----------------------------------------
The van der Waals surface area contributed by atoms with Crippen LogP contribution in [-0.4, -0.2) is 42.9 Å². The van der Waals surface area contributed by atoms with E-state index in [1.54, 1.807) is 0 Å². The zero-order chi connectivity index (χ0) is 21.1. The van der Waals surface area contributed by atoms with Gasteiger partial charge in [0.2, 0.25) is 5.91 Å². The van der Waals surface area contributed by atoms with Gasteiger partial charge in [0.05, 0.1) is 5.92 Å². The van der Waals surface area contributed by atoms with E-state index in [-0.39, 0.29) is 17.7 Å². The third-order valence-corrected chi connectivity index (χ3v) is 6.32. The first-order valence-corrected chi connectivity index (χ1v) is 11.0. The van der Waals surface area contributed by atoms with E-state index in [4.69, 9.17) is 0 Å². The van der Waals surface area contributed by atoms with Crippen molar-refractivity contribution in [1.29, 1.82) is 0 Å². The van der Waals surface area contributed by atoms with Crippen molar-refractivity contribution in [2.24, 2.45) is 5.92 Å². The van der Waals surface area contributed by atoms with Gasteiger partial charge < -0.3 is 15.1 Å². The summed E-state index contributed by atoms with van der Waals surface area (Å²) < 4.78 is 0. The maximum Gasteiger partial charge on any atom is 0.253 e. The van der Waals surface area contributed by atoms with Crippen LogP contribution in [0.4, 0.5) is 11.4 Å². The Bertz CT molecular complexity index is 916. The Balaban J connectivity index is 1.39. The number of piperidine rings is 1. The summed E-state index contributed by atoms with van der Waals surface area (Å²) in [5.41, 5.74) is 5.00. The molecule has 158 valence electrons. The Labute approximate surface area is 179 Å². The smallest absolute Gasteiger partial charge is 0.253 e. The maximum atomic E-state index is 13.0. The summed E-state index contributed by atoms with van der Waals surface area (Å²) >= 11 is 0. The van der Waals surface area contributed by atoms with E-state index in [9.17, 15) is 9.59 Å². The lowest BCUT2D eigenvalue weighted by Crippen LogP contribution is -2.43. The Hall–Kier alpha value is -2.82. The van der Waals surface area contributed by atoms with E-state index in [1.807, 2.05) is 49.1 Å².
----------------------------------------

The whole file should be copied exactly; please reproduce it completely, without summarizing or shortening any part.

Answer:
The van der Waals surface area contributed by atoms with Crippen LogP contribution in [-0.4, -0.2) is 42.9 Å². The van der Waals surface area contributed by atoms with E-state index in [1.54, 1.807) is 0 Å². The zero-order chi connectivity index (χ0) is 21.1. The van der Waals surface area contributed by atoms with Gasteiger partial charge in [0.2, 0.25) is 5.91 Å². The van der Waals surface area contributed by atoms with Gasteiger partial charge in [0.05, 0.1) is 5.92 Å². The van der Waals surface area contributed by atoms with E-state index in [-0.39, 0.29) is 17.7 Å². The third-order valence-corrected chi connectivity index (χ3v) is 6.32. The first-order valence-corrected chi connectivity index (χ1v) is 11.0. The van der Waals surface area contributed by atoms with E-state index in [4.69, 9.17) is 0 Å². The van der Waals surface area contributed by atoms with Crippen molar-refractivity contribution in [1.29, 1.82) is 0 Å². The van der Waals surface area contributed by atoms with Crippen molar-refractivity contribution in [2.24, 2.45) is 5.92 Å². The van der Waals surface area contributed by atoms with Gasteiger partial charge < -0.3 is 15.1 Å². The summed E-state index contributed by atoms with van der Waals surface area (Å²) < 4.78 is 0. The maximum Gasteiger partial charge on any atom is 0.253 e. The van der Waals surface area contributed by atoms with Crippen LogP contribution in [0.4, 0.5) is 11.4 Å². The Bertz CT molecular complexity index is 916. The Balaban J connectivity index is 1.39. The number of piperidine rings is 1. The summed E-state index contributed by atoms with van der Waals surface area (Å²) in [5.41, 5.74) is 5.00. The molecule has 158 valence electrons. The Labute approximate surface area is 179 Å². The smallest absolute Gasteiger partial charge is 0.253 e. The maximum atomic E-state index is 13.0. The summed E-state index contributed by atoms with van der Waals surface area (Å²) >= 11 is 0. The van der Waals surface area contributed by atoms with E-state index in [9.17, 15) is 9.59 Å². The lowest BCUT2D eigenvalue weighted by Crippen LogP contribution is -2.43. The Hall–Kier alpha value is -2.82. The van der Waals surface area contributed by atoms with E-state index in [1.807, 2.05) is 49.1 Å².